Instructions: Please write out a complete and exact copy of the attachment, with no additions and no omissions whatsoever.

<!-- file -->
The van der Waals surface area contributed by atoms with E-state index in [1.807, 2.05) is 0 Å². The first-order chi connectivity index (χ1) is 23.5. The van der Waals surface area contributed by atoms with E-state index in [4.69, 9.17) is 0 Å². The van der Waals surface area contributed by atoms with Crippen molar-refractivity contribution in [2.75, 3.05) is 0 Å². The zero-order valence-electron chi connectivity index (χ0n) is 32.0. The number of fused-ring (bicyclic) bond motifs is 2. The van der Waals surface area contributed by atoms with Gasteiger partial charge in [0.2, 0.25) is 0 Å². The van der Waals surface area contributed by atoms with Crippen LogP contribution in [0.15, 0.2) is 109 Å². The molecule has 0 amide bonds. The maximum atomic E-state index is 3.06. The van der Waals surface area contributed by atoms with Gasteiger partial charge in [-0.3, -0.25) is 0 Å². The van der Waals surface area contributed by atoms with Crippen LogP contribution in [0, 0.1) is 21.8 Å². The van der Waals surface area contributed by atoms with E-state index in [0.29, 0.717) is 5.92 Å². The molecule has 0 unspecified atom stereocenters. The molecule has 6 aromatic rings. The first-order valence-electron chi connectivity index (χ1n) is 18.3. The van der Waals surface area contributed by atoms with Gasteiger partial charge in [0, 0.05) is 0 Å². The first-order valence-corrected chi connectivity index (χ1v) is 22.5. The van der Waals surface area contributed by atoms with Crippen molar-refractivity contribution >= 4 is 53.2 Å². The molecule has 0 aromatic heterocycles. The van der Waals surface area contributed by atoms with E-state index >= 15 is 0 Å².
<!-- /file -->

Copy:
The van der Waals surface area contributed by atoms with E-state index in [1.807, 2.05) is 0 Å². The first-order chi connectivity index (χ1) is 23.5. The van der Waals surface area contributed by atoms with E-state index in [4.69, 9.17) is 0 Å². The van der Waals surface area contributed by atoms with Crippen molar-refractivity contribution in [2.75, 3.05) is 0 Å². The zero-order valence-electron chi connectivity index (χ0n) is 32.0. The number of fused-ring (bicyclic) bond motifs is 2. The van der Waals surface area contributed by atoms with Gasteiger partial charge in [0.2, 0.25) is 0 Å². The van der Waals surface area contributed by atoms with Crippen LogP contribution in [0.15, 0.2) is 109 Å². The molecule has 0 amide bonds. The maximum atomic E-state index is 3.06. The van der Waals surface area contributed by atoms with Gasteiger partial charge in [-0.3, -0.25) is 0 Å². The van der Waals surface area contributed by atoms with Crippen LogP contribution in [0, 0.1) is 21.8 Å². The van der Waals surface area contributed by atoms with E-state index in [0.29, 0.717) is 5.92 Å². The molecule has 0 unspecified atom stereocenters. The molecule has 6 aromatic rings. The first-order valence-electron chi connectivity index (χ1n) is 18.3. The van der Waals surface area contributed by atoms with Gasteiger partial charge in [0, 0.05) is 0 Å². The first-order valence-corrected chi connectivity index (χ1v) is 22.5. The van der Waals surface area contributed by atoms with Crippen molar-refractivity contribution >= 4 is 53.2 Å². The molecule has 0 aromatic heterocycles. The van der Waals surface area contributed by atoms with E-state index >= 15 is 0 Å².